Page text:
Lecture 3: Sociological Theory Part 1

Historical Shifts Leading to the Development of Sociology

The Growth of Science

  • Some of the scientific contributions from the different science clusters were being combined into the mainstream
  • There was a way of looking at some aspect of our world
  • Why can't we use those methods to study our social world. Bringing in scientific inquiries into our social world
  • Positivism approach: Objective and value-free research
  • Provided a new way to understand the world, the surroundings
  • Ex. Most people understand the world via religion, however as science as a discipline grew, it developed new ways for people to understand our social world; Decline of the influence of religion in people's lives.

The Industrial Revolution and Capitalism

  • Refers to the significant change in the economic system
  • There was an enormous shift from agricultural industry to an industrial industry (1700 to 1800s)
  • Ex. People owned land and work with their families to factories

Urbanization

  • The shift towards factories not only meant a shift in ownership but it also lead to an enormous shift in family life

The Rise of States and Political Revolutions

  • Government; the role of some other body in creating rules and infrastructure
  • A period of time where the state (the government) start to have more control over people's lives
  • Ex. Creating businesses, education systems, roads etc.
  • Someone beyond our lives having influence and control over our social world and environment
  • Lead to political unrest/political revolution - demonstrating frustration with the state

Combining the 4 Together; What Does this all Lead To?

  • Uses a systematic solution for looking at our social world

The Four Major Theories in Sociology

There are different vantage points of seeing the world. Developing themes in sociology (appears often throughout the textbook).

  • Structural functionalism (discussed in this lecture)
  • Conflict theory (discussed in this lecture)
  • Symbolic interactionism
  • Feminist theory

Two Criterion of Sociological Theory

Empirical Component

  • Should be able to observe and collect data on something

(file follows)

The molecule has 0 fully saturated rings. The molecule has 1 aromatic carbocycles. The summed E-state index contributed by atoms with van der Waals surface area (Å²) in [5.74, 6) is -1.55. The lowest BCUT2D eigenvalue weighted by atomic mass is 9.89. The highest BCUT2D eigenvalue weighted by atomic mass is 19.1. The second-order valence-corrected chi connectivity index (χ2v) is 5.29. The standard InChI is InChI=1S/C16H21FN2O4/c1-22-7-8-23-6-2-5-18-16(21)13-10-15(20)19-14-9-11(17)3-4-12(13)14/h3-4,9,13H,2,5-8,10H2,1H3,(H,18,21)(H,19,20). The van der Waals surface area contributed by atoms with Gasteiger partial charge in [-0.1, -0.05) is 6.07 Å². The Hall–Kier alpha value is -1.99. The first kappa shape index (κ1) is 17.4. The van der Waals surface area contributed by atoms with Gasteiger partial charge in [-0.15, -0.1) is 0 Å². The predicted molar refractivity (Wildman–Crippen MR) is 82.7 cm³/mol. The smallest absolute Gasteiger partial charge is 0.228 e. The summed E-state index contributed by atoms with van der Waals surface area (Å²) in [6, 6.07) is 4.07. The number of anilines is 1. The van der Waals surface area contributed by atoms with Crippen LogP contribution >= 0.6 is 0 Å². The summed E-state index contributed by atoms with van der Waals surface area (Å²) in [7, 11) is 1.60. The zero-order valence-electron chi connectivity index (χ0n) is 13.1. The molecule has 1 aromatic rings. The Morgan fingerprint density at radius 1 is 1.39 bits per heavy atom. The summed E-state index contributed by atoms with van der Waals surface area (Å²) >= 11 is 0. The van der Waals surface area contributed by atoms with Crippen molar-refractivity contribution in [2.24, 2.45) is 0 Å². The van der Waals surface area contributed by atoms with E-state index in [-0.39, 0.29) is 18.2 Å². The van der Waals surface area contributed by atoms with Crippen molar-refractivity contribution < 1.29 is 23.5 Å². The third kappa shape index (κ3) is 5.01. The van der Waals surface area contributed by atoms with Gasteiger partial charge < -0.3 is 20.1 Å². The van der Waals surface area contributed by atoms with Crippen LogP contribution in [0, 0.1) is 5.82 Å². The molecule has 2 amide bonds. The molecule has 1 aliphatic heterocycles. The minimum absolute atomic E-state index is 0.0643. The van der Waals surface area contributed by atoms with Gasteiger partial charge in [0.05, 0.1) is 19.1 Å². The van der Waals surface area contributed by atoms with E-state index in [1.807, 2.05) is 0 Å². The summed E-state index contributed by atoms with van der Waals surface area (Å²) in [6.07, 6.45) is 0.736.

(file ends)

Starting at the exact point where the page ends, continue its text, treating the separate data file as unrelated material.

• Ex. If a theory is saying "people are doing X,Y and Z.", you should be able to identify and see that people are doing X,Y and Z and able to test it
  • How would I look for evidence? How would I know I found support for that theory?

Ideas Must be Sociological

  • Theories helps keep our world social in context; Always sociological

Structural Functionalism

  • Comes from Emile Durkheim
  • Durkheim saw society as a complex system of parts working together to promote solidarity and stability
  • Saw this time of chaos and instability; not a stable society
  • Became obsessed of the idea of stability and positivism and an idea coming from another social thinker saying "Society is like another living organism"
  • Ex. A car has their own function and in order for the entire car to function, all the individual functions have to work together
  • Complex parts that have to function a particular way to allow society to become cohesive
[Social Solidarity] refers to the degree to which group members share beliefs and values and the intensity and frequency of their interaction - Brym and Lie 2015:10

Functions

Manifest

  • "Visible and intended effects of social structures" - Brym and Lie 2015:13
  • Idea of functions is what is the function of something. "How does X function in our society"
  • If we have something in our society, it must have some kind of function
  • Sociologist identify the function and how does it function with stability in our society
  • Ex. Ribbon cutting; symbolizes a special event like a store opening or a new building etc.

Latent

  • "Invisible and unintended effects of social structures" - Brym and Lie 2015:13
  • Ex. Not everyone can be behind the ribbon for UTM's newest building, we had the vice principal behind the ribbon

Are All Functions Positive?

  • NO; There can be dysfunctions in our society
  • Structural Functionalist: Would see something positive come out of something
  • Ex. Crime is bad but a structural functionalist would find something positive out of it
  • Ex. Prostitution: It is a type of dysfunction; It is negative thing. A structural functionalist would say "Yes prostitution can be bad but it can allow one to have a sexual moment without disrupting a family"

In summary, how do these parts produce stability?

Conflict Theory

  • Karl Marx
  • Writing at a similar time as Durkheim but was not bothered by the chaos and instability, he wanted to understand it
  • Understand the conflicts in our society and how it affects our society. Also states that there are opportunities to change
  • Contradictions, conflict and change

Ex. In a factory, under industrialism and capitalism, you have someone is benefiting quite a bit and you have some who have less power. That is conflict and Marx wanted to discover why it is a conflict and how can it be changed. 

  • Like structural functionalism: macro
  • Important: how people earn their livelihood

Key Groups

Bourgeoisie

  • "Owners" and profits
  • They don't work. They make money off of the workers and operations in the factory

Proletariat

  • "Workers" and wages

They do not own anything. The only thing they own is their labour power (They must work in order to receive any wage)

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